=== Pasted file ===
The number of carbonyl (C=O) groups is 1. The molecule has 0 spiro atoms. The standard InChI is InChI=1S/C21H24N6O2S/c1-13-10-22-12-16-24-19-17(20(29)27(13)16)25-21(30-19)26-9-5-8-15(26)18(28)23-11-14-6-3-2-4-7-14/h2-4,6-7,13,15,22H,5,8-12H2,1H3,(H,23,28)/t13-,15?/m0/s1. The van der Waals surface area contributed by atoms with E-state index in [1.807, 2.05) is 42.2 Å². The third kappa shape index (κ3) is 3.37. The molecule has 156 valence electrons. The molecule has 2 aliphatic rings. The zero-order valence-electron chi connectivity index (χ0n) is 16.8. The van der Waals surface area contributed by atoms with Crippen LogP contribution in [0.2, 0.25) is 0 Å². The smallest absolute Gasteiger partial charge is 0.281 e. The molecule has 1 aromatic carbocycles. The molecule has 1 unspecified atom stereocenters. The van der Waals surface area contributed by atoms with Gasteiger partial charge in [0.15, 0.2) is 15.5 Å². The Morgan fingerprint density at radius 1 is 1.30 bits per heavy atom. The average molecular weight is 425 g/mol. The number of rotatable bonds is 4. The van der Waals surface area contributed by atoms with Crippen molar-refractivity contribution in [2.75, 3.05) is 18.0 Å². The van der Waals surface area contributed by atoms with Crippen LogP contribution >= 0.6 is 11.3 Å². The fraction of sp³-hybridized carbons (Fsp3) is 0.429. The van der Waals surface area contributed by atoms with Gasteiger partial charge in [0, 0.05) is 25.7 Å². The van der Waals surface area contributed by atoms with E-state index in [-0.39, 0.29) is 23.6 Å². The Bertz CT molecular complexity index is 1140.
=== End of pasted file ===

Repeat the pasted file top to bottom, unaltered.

The number of carbonyl (C=O) groups is 1. The molecule has 0 spiro atoms. The standard InChI is InChI=1S/C21H24N6O2S/c1-13-10-22-12-16-24-19-17(20(29)27(13)16)25-21(30-19)26-9-5-8-15(26)18(28)23-11-14-6-3-2-4-7-14/h2-4,6-7,13,15,22H,5,8-12H2,1H3,(H,23,28)/t13-,15?/m0/s1. The van der Waals surface area contributed by atoms with E-state index in [1.807, 2.05) is 42.2 Å². The third kappa shape index (κ3) is 3.37. The molecule has 156 valence electrons. The molecule has 2 aliphatic rings. The zero-order valence-electron chi connectivity index (χ0n) is 16.8. The van der Waals surface area contributed by atoms with Crippen LogP contribution in [0.2, 0.25) is 0 Å². The smallest absolute Gasteiger partial charge is 0.281 e. The molecule has 1 aromatic carbocycles. The molecule has 1 unspecified atom stereocenters. The van der Waals surface area contributed by atoms with Gasteiger partial charge in [0.15, 0.2) is 15.5 Å². The Morgan fingerprint density at radius 1 is 1.30 bits per heavy atom. The average molecular weight is 425 g/mol. The number of rotatable bonds is 4. The van der Waals surface area contributed by atoms with Crippen molar-refractivity contribution in [2.75, 3.05) is 18.0 Å². The van der Waals surface area contributed by atoms with Crippen LogP contribution >= 0.6 is 11.3 Å². The fraction of sp³-hybridized carbons (Fsp3) is 0.429. The van der Waals surface area contributed by atoms with Gasteiger partial charge in [0, 0.05) is 25.7 Å². The van der Waals surface area contributed by atoms with E-state index in [-0.39, 0.29) is 23.6 Å². The Bertz CT molecular complexity index is 1140.